A bone analysis of the 7,000-year-old remains of prehistoric women shed a new light on the role of women in prehistoric communities, as well as the effects of hard agricultural labor on the body.
Both men and women in prehistoric society shouldered physically demanding tasks.
Usually, we think of men to be the main providers, especially in the olden days. They’re the ones that went out hunting for food, or went off to battle, or, in these more modern times, went off to work. Women stayed behind and tended to the children and other domestic matters.
Or, at least, that’s what many of us thought of how things were like in the past.
A new study has found that prehistoric women did a lot of manual labor in prehistoric societies. Looking after the homestead--caring for animals and tending the crops--may be a lot more physically demanding than we may have thought, so much so that the work left its mark on the women’s very bones.
The bone scan of the upper arm bone of a prehistoric agricultural woman. [Image by the University of Cambridge]
Previous studies have compared the bones of prehistoric women to prehistoric men, but there was a need for a new approach. “This is the first paper that compares the bones of prehistoric women to those of living women, and it has allowed us to identify a hidden history of consistent and rigorous manual labor among women across thousands of years of farming,” says Alison Macintosh, one of the researchers.
Because the humans of prehistoric times didn’t really keep written records, we have to rely on other things to get an idea of what life was like then. We analyze fossils, remains, ancient archaeological sites, and material culture. However, it turns out that the bones of prehistoric humans also have a lot to tell us.
Macintosh says that our bones are made of living tissues, and they respond to the physical strains and pressures we go through. Bones react to physical impact and muscle activity by “changing in shape, curvature, thickness and density over time to accommodate repeated strain."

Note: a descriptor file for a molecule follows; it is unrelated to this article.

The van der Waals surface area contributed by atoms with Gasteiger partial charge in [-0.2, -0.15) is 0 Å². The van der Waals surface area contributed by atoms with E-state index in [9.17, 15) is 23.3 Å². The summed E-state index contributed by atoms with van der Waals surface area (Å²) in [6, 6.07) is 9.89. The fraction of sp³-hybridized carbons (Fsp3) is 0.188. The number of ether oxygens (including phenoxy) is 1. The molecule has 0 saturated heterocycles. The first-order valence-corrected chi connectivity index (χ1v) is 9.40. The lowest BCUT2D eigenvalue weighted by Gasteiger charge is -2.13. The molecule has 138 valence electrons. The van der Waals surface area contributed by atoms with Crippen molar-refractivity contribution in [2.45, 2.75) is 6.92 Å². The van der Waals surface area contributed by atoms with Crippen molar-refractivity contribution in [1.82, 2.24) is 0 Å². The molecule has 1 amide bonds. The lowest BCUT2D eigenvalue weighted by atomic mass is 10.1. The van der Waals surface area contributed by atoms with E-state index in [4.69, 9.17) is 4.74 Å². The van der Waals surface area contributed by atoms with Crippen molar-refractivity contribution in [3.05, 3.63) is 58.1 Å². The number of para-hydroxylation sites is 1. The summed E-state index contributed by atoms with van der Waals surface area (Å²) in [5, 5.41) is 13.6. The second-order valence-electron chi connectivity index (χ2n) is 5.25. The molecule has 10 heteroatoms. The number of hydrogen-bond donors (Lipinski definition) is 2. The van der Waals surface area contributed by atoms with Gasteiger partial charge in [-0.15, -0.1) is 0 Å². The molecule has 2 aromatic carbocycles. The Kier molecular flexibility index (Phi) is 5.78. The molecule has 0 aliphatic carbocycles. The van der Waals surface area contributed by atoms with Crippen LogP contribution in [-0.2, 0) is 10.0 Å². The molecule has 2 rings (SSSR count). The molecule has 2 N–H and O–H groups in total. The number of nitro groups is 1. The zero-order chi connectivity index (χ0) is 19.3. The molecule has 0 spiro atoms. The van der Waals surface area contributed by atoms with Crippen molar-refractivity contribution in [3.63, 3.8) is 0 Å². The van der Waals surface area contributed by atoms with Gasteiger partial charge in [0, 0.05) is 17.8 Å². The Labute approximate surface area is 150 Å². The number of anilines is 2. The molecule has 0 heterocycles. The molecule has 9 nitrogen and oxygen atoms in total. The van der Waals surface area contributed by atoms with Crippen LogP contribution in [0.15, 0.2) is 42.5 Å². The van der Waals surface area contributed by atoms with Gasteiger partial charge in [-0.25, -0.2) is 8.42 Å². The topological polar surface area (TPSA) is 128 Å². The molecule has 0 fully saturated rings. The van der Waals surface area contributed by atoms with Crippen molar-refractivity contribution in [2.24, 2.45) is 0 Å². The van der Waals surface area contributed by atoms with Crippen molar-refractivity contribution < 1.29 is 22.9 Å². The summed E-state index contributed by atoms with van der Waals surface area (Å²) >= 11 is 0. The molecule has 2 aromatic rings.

The researchers recruited athletes--rowers, football players, and runners--from Cambridge, as well as volunteers that aren’t as physically active. Their bones were scanned with a CT scanner so the researchers can compare the bones of prehistoric women to those of modern female athletes.
Demanding day-to-day tasks left their mark on the bones of prehistoric women.
Analysis of the prehistoric bones showed that they bore signs of intense physical labor, and that prehistoric women were undoubtedly quite strong. The evidence of strain on their upper arms showed that these women bore heavy loads and performed heavy physical labor on a regular basis. The evidence of strength in their legs, however, were less consistent and varied from individual to individual.
Comparisons between the arm strength of prehistoric women and that of living female rowers showed that the prehistoric women had nine to 13 percent more arm strength. Though we can’t yet be sure which activities exactly gave these women such arm strength, they were likely to be repetitive hours-long activities like grinding grain, tilling soil, planting and harvesting, weaving, and preparing meat. This was before the invention of tools that would make these tasks easier, so the work that these women shouldered was certainly rigorous.
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